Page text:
Wednesday, February 1, 2012

Empathy for Bad Choices

My heart is going out to Claudia and her family today.  Her son did a terrible and foolish thing, and will no doubt pay some serious consequences for what he did.

She wrote an incredibly poignant post about these events.  This morning, she wrote:
When we look from the outside in at newspaper articles, at news programs on TV, at jail rosters we have feelings that range from disgust to anger at these "losers" who are ruining our society. We can wish for serious legal consequences, not thinking about how they got where they are or how well they might have been doing.

But more than ever before I'm realizing that behind each of those faces on the jail roster website there is more than likely a mother, or other person, who loves them -- or at one point did before it got too difficult to bear. There may be years of neglect and abuse as children where society failed to protect them. They might be people who are homeless and mentally ill who can't get services because we as a society (and dare I say as a church) are failing them.

My wife and I worry that we too may be in the very same situation with our child one day.

Our kid has done some pretty dangerous and impulsive things in the past.  Do I believe that she could do something that would cross the line into serious criminal behavior?

Yes, absolutely.

This isn't a value judgment on whether my kid is "good" or "bad."  It's simply recognition of the fact that she is impulsive and explosive.  That combination often ends with her making bad choices that she later regrets.  So far, the worst she's done is threaten me with scissors and kick a boy in the groin.  Could she escalate from there?

I think so.

Three years ago, she was just threatening to hit.  She has since started hitting, kicking, biting, spitting and throwing things.  She's damaged property and she's bruised and scratched us, even drawing blood.  Now that she's threatened with weapons, do I think she could go further?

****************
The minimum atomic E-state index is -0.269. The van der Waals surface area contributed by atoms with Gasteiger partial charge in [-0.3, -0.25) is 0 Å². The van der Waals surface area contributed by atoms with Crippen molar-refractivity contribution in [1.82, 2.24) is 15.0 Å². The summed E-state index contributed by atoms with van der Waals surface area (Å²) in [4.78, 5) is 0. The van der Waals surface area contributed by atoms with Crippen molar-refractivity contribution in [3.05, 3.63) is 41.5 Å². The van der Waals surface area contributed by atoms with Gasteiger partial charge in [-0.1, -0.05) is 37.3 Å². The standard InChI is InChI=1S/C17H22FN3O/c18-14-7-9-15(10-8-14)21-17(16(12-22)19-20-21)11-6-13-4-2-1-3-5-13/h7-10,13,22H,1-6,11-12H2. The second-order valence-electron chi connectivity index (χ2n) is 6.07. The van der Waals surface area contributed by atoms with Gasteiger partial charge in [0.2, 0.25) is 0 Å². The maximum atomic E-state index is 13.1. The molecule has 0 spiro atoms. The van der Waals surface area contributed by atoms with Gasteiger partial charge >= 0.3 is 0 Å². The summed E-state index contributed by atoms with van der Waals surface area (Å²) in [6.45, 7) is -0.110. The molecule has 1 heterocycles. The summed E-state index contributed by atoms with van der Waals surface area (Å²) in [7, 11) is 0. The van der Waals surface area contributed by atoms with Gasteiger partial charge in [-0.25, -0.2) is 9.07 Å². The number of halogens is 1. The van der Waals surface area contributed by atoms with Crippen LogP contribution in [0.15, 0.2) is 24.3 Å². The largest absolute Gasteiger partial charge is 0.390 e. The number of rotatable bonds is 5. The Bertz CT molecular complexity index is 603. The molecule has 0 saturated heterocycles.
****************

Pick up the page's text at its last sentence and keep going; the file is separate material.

If her pattern of escalating violence continues, I think she could, and that really scares me.  I'm frightened of the life-long negative consequences she could give herself.

Claudia is right in saying that our society is failing these people.  It's absolutely true.  When our child welfare system doesn't intervene, or intervenes too late, the damage has already been done.  The system creates generation after generation of children who grow to be adults who can't, or won't make good decisions for themselves.

It's incredibly sad because we as parents can do the best job we know how to do, and it's still not always enough.  We can't stop our kids from making terrible decisions that are made because their brains don't work right.

Society, rightly or wrongly, expects people to behave to a certain standard, and when our kids do not, they find themselves in trouble, and the world looks upon them as bad people with uncaring parents.

We care!

It's just that caring, sometimes, isn't enough.

I'm just so very, very sad for Claudia and her family right now.  They are in my heart and my thoughts.


  1. Are you sure she wants you to post her full name? She doesn't on her blog, nor does she explain exactely what happened...

    1. A valid point, though all of this information has been posted publicly on her blog at one time or another.

      I've gone ahead and made the appropriate edits.

  2. What I have noticed about a few of my kids escalating behaviors is this - there are lots of lines we draw (knowingly or not) with regards to behaviors. Once my children crossed that line, there was no going back. The escalation in bad behaviors may look slow, but it was still steady and consistent. Just like Danielle, my daughter and son both would do or say something shocking and then the next time, it was easier for them to say or do and then it became just "what they did/said" then it became "normal for them" then it got worse. For example, the first time my son said he hated me. I was shocked and hurt. He is my 6th child and in my 23 yrs of parenting, the first child to say that to me. After that, it was a constant refrain from him. I guess he figured he said it and was still alive to say it again, so he was gonna do it just because he could. After all, what exactly could I do about it? He values nothing but food, and he knows I won't take away the basic necessities of life so he doesn't feel any consequences. Unfortunately, that was the tip of the iceberg. These kids have an inane ability to find what shocks or hurts us the most and eventually desensitize us to it - then the behaviors get worse.... Many times, our psychiatrist would talk my son out of "meaning it". He'd get him to say he didn't really mean the threats he made and then look at me like, "See? No problem, he didn't really mean it" - that sure made me feel better (not). I would seriously document the things she says and track how things progress for the new dr. and psychiatrist.


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